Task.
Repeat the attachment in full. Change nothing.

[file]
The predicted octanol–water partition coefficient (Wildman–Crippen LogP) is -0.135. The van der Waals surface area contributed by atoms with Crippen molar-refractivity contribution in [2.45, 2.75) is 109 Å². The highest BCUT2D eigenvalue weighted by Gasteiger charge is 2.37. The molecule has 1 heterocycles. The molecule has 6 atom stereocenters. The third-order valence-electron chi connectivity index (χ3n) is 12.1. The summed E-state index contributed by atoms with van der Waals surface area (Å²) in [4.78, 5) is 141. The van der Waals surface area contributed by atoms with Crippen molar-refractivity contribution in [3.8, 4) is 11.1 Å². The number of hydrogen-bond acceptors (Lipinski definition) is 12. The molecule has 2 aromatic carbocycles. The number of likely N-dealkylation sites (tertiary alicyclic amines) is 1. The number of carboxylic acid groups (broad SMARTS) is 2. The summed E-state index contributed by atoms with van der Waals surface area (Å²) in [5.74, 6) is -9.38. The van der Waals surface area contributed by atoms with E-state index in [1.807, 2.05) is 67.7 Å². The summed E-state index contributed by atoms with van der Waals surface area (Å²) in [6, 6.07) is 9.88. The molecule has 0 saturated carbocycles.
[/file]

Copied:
The predicted octanol–water partition coefficient (Wildman–Crippen LogP) is -0.135. The van der Waals surface area contributed by atoms with Crippen molar-refractivity contribution in [2.45, 2.75) is 109 Å². The highest BCUT2D eigenvalue weighted by Gasteiger charge is 2.37. The molecule has 1 heterocycles. The molecule has 6 atom stereocenters. The third-order valence-electron chi connectivity index (χ3n) is 12.1. The summed E-state index contributed by atoms with van der Waals surface area (Å²) in [4.78, 5) is 141. The van der Waals surface area contributed by atoms with Crippen molar-refractivity contribution in [3.8, 4) is 11.1 Å². The number of hydrogen-bond acceptors (Lipinski definition) is 12. The molecule has 2 aromatic carbocycles. The number of likely N-dealkylation sites (tertiary alicyclic amines) is 1. The number of carboxylic acid groups (broad SMARTS) is 2. The summed E-state index contributed by atoms with van der Waals surface area (Å²) in [5.74, 6) is -9.38. The van der Waals surface area contributed by atoms with E-state index in [1.807, 2.05) is 67.7 Å². The summed E-state index contributed by atoms with van der Waals surface area (Å²) in [6, 6.07) is 9.88. The molecule has 0 saturated carbocycles.